## Cased Borehole Effect On Downhole Seismic Measurements

##### Author(s)

Peng, Chengbin; Cheng, C. H.; Toksoz, M. N.; Zhu, Zhenya
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##### Other Contributors

Massachusetts Institute of Technology. Earth Resources Laboratory

##### Metadata

Show full item record##### Abstract

Approximate and exact formulations are presented for the interaction of an incident
wave with a cased borehole. In the approximate method, the borehole coupling theory
is used to compute pressure in the fluid at a low frequency. The results are simple
and explicit. They are useful in the study of cased borehole coupling and as well
as borehole radiation. In the exact method, elastic potentials in each annulus are
represented as a superposition of fundamental solutions to the Helmholtz equations.
Continuity of displacements and stresses across layer boundaries are used to determine
unknown coefficients. The global matrix method is employed to simultaneously compute
these coefficients in individual layers. This method is advantageous over the Thomson Haskell propagator matrix method in handling evanescent waves. Our results show that,
in a cased borehole, the borehole effects on downhole seismic measurements are more
significant than those in an open borehole, especially when the formation is soft and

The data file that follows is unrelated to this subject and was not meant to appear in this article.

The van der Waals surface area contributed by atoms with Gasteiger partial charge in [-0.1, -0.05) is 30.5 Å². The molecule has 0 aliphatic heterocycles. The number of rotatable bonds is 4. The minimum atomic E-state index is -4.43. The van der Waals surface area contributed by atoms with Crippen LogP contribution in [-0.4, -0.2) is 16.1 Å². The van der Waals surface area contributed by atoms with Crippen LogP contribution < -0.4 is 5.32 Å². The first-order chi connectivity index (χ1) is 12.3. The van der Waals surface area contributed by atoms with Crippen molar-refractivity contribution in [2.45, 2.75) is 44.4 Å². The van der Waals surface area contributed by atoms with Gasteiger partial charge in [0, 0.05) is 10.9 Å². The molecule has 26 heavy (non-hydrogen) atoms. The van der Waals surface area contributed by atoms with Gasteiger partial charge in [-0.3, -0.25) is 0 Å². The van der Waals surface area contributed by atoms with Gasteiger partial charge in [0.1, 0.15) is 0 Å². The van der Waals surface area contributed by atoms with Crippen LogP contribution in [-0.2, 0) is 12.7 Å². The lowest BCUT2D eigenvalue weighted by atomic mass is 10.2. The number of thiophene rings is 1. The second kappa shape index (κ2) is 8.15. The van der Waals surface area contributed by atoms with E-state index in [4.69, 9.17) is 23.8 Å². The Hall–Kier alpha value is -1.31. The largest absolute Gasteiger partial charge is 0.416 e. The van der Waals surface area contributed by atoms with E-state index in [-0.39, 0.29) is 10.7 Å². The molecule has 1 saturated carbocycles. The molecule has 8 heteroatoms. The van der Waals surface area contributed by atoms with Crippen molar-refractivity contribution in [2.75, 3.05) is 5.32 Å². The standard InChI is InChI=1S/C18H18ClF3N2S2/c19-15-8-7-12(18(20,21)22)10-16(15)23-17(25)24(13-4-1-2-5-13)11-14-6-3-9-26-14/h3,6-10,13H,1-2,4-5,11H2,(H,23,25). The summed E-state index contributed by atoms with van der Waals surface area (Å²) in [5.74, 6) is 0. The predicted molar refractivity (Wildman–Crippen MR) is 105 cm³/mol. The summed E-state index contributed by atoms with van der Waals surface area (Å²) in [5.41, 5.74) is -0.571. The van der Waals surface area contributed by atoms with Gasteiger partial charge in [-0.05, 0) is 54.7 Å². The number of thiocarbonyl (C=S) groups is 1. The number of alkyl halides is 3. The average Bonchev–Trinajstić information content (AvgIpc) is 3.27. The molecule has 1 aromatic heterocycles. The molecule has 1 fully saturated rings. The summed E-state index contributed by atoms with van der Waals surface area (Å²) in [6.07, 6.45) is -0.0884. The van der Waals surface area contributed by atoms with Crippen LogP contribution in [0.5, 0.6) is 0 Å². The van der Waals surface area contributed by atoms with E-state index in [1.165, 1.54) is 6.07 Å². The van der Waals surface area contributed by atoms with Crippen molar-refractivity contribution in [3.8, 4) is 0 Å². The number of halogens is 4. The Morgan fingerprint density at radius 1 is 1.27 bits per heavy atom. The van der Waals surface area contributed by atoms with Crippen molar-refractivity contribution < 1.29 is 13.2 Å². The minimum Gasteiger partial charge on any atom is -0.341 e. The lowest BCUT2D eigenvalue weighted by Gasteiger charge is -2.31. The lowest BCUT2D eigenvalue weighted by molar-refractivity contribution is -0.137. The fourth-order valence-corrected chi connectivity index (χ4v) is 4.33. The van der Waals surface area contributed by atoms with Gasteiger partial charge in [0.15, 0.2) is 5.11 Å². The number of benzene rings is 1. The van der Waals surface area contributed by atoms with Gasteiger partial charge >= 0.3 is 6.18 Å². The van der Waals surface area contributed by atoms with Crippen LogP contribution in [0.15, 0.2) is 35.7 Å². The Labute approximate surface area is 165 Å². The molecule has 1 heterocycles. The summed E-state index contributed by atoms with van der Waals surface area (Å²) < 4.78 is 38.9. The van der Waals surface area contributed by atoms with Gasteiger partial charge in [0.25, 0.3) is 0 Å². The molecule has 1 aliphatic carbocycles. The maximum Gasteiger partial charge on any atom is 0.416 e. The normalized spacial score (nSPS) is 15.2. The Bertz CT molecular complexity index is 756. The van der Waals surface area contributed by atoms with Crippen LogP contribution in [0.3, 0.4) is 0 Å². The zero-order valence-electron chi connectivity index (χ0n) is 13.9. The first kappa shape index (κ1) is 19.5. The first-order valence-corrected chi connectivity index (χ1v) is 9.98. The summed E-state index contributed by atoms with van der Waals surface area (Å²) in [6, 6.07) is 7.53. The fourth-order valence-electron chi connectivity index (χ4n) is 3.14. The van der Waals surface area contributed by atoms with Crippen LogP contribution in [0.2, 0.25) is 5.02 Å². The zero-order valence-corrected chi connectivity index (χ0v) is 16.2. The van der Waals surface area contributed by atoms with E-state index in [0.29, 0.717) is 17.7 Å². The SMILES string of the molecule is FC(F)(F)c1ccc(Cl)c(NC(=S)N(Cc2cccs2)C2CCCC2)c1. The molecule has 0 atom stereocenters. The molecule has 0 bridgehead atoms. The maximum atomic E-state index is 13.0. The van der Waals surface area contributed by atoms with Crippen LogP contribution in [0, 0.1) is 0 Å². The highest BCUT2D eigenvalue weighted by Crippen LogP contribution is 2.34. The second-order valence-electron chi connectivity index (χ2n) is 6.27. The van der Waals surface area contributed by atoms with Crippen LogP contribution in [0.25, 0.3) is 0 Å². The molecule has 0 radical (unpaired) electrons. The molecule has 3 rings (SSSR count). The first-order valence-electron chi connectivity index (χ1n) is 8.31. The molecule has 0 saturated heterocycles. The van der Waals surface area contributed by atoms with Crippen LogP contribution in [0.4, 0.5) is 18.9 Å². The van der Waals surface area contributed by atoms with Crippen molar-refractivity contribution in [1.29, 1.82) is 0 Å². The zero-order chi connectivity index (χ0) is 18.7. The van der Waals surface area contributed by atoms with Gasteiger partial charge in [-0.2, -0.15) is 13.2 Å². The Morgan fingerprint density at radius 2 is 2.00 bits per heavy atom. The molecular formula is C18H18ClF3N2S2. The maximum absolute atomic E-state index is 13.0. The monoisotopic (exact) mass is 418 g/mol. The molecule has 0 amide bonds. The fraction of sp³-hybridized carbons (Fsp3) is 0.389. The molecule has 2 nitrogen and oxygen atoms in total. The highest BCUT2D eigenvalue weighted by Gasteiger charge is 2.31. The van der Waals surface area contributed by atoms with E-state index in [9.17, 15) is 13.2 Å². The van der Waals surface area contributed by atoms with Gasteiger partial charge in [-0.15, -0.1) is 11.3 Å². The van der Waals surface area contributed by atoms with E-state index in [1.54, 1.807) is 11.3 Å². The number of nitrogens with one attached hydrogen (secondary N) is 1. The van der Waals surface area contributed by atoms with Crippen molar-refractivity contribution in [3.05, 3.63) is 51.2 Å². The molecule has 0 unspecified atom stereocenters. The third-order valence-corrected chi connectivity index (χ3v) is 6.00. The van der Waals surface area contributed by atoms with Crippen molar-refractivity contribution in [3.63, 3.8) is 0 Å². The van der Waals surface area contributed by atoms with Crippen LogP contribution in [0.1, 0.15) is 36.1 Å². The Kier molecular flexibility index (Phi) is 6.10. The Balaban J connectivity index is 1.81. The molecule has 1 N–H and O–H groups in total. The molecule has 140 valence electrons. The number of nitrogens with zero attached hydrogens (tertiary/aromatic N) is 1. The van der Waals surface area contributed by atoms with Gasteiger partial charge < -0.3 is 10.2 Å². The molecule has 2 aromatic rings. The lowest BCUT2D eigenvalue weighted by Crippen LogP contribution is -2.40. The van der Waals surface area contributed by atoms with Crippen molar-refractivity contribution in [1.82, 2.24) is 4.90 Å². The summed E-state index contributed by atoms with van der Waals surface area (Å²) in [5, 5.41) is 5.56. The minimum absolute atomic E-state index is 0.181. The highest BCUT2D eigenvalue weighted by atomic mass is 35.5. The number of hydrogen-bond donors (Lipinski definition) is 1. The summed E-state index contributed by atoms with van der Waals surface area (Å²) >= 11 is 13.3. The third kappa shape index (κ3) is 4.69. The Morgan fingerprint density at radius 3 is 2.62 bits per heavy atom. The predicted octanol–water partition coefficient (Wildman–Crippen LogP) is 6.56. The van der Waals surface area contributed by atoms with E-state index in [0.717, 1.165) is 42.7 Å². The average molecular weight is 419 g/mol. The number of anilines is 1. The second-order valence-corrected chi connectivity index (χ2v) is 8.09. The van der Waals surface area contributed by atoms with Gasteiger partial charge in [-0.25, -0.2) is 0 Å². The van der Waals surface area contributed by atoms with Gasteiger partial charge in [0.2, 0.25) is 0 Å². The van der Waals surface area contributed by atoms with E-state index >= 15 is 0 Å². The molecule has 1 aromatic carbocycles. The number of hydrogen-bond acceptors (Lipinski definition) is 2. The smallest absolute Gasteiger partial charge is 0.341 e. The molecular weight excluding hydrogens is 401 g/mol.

the casing is steel. For hard formations and frequency below 1 kHz, cased borehole
influence on downhole geophone measurement is minimal, while at high frequencies,
large discrepancies occur, especially at grazing incidence. For soft formations, both
the pressure in the fluid and the solid displacement on the borehole wall show strong
dependence on frequency and incidence angle, even at very low frequencies. Strong
resonance occurs in the fluid for an SV incidence at angle δ = cos[superscript -1]β/C[subscript T] where CT is the tube wave velocity in a cased borehole. This resonance is prominent even at a very high frequency and large incidence angle because the tube wave velocity is raised well above the formation shear velocity by the steel pipe. This behavior is very different from that in an open borehole. At a particular angle of incidence of a plane P wave, the pressure in the fluid is near zero at low frequencies. This angle is dependent on the casing thickness and can be computed exactly. In general the casing behaves like a shield in such a way that the amplitude of both pressure in the fluid and solid motion on the borehole wall are reduced compared to those in an open borehole.

##### Date issued

1993##### Publisher

Massachusetts Institute of Technology. Earth Resources Laboratory

##### Series/Report no.

Earth Resources Laboratory Industry Consortia Annual Report;1993-06